Solar power

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Image:Solar cell.png Solar power describes a number of methods of harnessing energy from the light of the Sun. It has been present in many traditional building methods for centuries, but has become of increasing interest in developed countries as the environmental costs and limited supply of other power sources such as fossil fuels are realized. It is already in widespread use where other power supplies are absent, such as in remote locations and in space.


Energy from the Sun

The rate at which energy from the Sun reaches a unit of area in the region of the Earth's orbit is approximately 1,400 W/m², as measured upon a surface kept normal (at a right angle) to the Sun (this number is referred to as the solar constant). Of the energy received, roughly 19% is absorbed by the atmosphere, while clouds on average reflect a further 35% of the total energy. The generally accepted standard is for peak power of 1020 W/m² at sea level. The average power, which is an important quantity when one is considering using solar power, is lower. As an example, in North America, the average power lies somewhere between 125 and 375 W/m², between 3 and 9 kWh/m²/day.[1] (Note: Full solar radiation energy intensity is meant here, and not photovoltaic panel delivered power, which are about 15% efficient, so a solar panel delivers 15 to 60 W/m² or 0.45-1.35 kWh/m²/day yearly day+night overall average.)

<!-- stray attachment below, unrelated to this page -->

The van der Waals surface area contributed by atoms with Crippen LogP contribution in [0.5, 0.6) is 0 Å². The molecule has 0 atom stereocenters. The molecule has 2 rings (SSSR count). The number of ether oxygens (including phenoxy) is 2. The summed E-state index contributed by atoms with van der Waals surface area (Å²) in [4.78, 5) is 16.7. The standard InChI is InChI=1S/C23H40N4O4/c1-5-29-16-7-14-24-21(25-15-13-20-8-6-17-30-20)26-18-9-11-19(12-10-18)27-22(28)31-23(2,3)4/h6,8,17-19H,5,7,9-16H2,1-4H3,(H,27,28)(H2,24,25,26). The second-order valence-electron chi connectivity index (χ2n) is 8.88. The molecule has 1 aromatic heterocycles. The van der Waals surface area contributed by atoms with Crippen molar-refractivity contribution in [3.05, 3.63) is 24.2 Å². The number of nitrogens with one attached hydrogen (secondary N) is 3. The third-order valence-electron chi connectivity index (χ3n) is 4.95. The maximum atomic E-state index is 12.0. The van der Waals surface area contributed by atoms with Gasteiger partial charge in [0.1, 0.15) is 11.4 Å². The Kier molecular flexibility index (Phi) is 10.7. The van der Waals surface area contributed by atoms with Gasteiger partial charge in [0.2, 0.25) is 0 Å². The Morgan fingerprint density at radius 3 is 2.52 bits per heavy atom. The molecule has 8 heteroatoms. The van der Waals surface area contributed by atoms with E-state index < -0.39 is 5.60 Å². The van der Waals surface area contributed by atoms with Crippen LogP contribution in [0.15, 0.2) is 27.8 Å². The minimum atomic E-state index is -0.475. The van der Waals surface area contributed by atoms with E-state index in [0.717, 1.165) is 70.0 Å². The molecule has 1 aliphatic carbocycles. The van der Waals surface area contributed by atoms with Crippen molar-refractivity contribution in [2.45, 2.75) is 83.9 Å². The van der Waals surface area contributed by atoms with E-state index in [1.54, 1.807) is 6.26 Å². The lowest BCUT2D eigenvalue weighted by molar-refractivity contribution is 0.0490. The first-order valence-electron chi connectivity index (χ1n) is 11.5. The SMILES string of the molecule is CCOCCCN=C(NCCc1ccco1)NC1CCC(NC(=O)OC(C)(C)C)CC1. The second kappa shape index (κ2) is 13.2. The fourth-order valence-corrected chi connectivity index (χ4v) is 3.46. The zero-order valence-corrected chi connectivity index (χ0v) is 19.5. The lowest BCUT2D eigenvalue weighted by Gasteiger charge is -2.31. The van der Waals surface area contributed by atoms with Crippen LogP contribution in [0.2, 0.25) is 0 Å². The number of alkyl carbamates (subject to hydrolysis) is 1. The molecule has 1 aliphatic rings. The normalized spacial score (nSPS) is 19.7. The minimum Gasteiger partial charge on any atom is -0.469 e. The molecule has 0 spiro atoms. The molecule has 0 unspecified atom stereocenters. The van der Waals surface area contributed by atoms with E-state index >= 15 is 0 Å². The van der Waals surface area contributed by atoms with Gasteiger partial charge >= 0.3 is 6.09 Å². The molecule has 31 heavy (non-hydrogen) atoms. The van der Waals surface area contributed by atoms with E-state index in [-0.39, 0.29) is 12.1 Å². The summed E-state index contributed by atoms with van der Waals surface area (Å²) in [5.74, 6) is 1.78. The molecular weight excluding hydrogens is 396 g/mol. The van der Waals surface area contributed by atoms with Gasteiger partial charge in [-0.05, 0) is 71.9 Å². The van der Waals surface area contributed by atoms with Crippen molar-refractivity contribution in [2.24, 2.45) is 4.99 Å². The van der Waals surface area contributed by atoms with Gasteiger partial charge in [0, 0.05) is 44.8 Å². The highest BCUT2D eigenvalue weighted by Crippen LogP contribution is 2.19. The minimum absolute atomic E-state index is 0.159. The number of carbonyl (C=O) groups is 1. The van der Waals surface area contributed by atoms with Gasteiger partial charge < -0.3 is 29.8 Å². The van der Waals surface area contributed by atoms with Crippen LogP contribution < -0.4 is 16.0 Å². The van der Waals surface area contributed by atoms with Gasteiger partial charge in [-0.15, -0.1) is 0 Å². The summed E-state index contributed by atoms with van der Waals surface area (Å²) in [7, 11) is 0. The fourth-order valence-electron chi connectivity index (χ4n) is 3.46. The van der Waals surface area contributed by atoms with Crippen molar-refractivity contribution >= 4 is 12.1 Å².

After passing through the Earth's atmosphere, most of the sun's energy is in the form of visible and ultraviolet light. Plants use solar energy to create chemical energy through photosynthesis. Humans regularly use this energy burning wood or fossil fuels, or when consuming the plants as a source of food.


A wide range of power technologies exist which can make use of the solar energy reaching Earth. These can be classified in a number of different ways.

Method of energy transformation

Solar energy can be transformed for use elsewhere or utilised directly.

Direct solar power involves only one transformation into a usable form. For example:

  • Sunlight hits a photovoltaic cell (also called a photoelectric cell) creating electricity.